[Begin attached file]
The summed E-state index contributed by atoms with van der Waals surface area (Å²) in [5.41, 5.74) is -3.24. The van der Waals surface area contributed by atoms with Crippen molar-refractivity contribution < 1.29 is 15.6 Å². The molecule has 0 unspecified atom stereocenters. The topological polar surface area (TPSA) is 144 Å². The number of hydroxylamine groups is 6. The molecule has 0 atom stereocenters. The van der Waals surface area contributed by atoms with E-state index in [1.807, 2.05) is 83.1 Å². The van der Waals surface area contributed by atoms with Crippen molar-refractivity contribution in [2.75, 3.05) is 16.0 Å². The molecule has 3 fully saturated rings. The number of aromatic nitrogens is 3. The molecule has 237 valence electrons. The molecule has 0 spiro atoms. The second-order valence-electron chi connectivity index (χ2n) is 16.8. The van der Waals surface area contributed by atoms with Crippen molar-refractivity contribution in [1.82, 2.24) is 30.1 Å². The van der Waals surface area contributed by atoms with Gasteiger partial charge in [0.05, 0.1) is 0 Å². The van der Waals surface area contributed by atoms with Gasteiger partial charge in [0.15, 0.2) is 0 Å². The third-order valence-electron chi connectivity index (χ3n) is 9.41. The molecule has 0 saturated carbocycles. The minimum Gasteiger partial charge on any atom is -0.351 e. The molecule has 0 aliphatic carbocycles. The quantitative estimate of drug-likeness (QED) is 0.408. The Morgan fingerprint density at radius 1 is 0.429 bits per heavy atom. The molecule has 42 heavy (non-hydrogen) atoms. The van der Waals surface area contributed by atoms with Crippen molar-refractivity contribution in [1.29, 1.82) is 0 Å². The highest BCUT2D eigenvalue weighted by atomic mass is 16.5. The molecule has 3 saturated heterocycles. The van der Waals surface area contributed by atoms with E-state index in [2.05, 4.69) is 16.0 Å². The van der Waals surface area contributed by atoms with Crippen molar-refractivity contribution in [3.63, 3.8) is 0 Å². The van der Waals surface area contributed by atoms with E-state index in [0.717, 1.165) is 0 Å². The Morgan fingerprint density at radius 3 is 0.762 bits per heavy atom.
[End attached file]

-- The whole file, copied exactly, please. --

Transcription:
The summed E-state index contributed by atoms with van der Waals surface area (Å²) in [5.41, 5.74) is -3.24. The van der Waals surface area contributed by atoms with Crippen molar-refractivity contribution < 1.29 is 15.6 Å². The molecule has 0 unspecified atom stereocenters. The topological polar surface area (TPSA) is 144 Å². The number of hydroxylamine groups is 6. The molecule has 0 atom stereocenters. The van der Waals surface area contributed by atoms with E-state index in [1.807, 2.05) is 83.1 Å². The van der Waals surface area contributed by atoms with Crippen molar-refractivity contribution in [2.75, 3.05) is 16.0 Å². The molecule has 3 fully saturated rings. The number of aromatic nitrogens is 3. The molecule has 237 valence electrons. The molecule has 0 spiro atoms. The second-order valence-electron chi connectivity index (χ2n) is 16.8. The van der Waals surface area contributed by atoms with Crippen molar-refractivity contribution in [1.82, 2.24) is 30.1 Å². The van der Waals surface area contributed by atoms with Gasteiger partial charge in [0.05, 0.1) is 0 Å². The van der Waals surface area contributed by atoms with Gasteiger partial charge in [0.15, 0.2) is 0 Å². The third-order valence-electron chi connectivity index (χ3n) is 9.41. The molecule has 0 saturated carbocycles. The minimum Gasteiger partial charge on any atom is -0.351 e. The molecule has 0 aliphatic carbocycles. The quantitative estimate of drug-likeness (QED) is 0.408. The Morgan fingerprint density at radius 1 is 0.429 bits per heavy atom. The molecule has 42 heavy (non-hydrogen) atoms. The van der Waals surface area contributed by atoms with Crippen molar-refractivity contribution in [1.29, 1.82) is 0 Å². The highest BCUT2D eigenvalue weighted by atomic mass is 16.5. The molecule has 3 saturated heterocycles. The van der Waals surface area contributed by atoms with E-state index in [2.05, 4.69) is 16.0 Å². The van der Waals surface area contributed by atoms with Crippen molar-refractivity contribution in [3.63, 3.8) is 0 Å². The van der Waals surface area contributed by atoms with E-state index in [0.717, 1.165) is 0 Å². The Morgan fingerprint density at radius 3 is 0.762 bits per heavy atom.